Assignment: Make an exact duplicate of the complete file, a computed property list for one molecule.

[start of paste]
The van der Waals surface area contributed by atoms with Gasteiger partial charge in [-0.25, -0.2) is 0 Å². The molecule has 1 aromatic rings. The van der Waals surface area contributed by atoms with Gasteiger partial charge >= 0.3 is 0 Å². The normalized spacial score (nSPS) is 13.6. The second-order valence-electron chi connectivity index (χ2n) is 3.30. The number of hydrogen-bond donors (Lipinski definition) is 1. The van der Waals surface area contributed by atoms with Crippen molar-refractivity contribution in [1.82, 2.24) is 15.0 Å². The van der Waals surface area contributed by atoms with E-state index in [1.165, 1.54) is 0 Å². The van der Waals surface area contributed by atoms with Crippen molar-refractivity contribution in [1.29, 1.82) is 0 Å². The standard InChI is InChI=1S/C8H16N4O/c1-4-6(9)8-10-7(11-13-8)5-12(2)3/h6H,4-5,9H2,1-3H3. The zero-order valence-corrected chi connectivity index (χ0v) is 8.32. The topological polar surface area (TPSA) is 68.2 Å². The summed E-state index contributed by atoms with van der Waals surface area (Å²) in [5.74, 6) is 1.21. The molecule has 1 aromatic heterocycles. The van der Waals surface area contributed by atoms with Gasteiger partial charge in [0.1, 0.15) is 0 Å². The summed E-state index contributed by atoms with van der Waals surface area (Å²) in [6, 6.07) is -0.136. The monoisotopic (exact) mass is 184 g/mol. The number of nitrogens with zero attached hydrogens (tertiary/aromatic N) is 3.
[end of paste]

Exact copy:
The van der Waals surface area contributed by atoms with Gasteiger partial charge in [-0.25, -0.2) is 0 Å². The molecule has 1 aromatic rings. The van der Waals surface area contributed by atoms with Gasteiger partial charge >= 0.3 is 0 Å². The normalized spacial score (nSPS) is 13.6. The second-order valence-electron chi connectivity index (χ2n) is 3.30. The number of hydrogen-bond donors (Lipinski definition) is 1. The van der Waals surface area contributed by atoms with Crippen molar-refractivity contribution in [1.82, 2.24) is 15.0 Å². The van der Waals surface area contributed by atoms with E-state index in [1.165, 1.54) is 0 Å². The van der Waals surface area contributed by atoms with Crippen molar-refractivity contribution in [1.29, 1.82) is 0 Å². The standard InChI is InChI=1S/C8H16N4O/c1-4-6(9)8-10-7(11-13-8)5-12(2)3/h6H,4-5,9H2,1-3H3. The zero-order valence-corrected chi connectivity index (χ0v) is 8.32. The topological polar surface area (TPSA) is 68.2 Å². The summed E-state index contributed by atoms with van der Waals surface area (Å²) in [5.74, 6) is 1.21. The molecule has 1 aromatic heterocycles. The van der Waals surface area contributed by atoms with Gasteiger partial charge in [0.1, 0.15) is 0 Å². The summed E-state index contributed by atoms with van der Waals surface area (Å²) in [6, 6.07) is -0.136. The monoisotopic (exact) mass is 184 g/mol. The number of nitrogens with zero attached hydrogens (tertiary/aromatic N) is 3.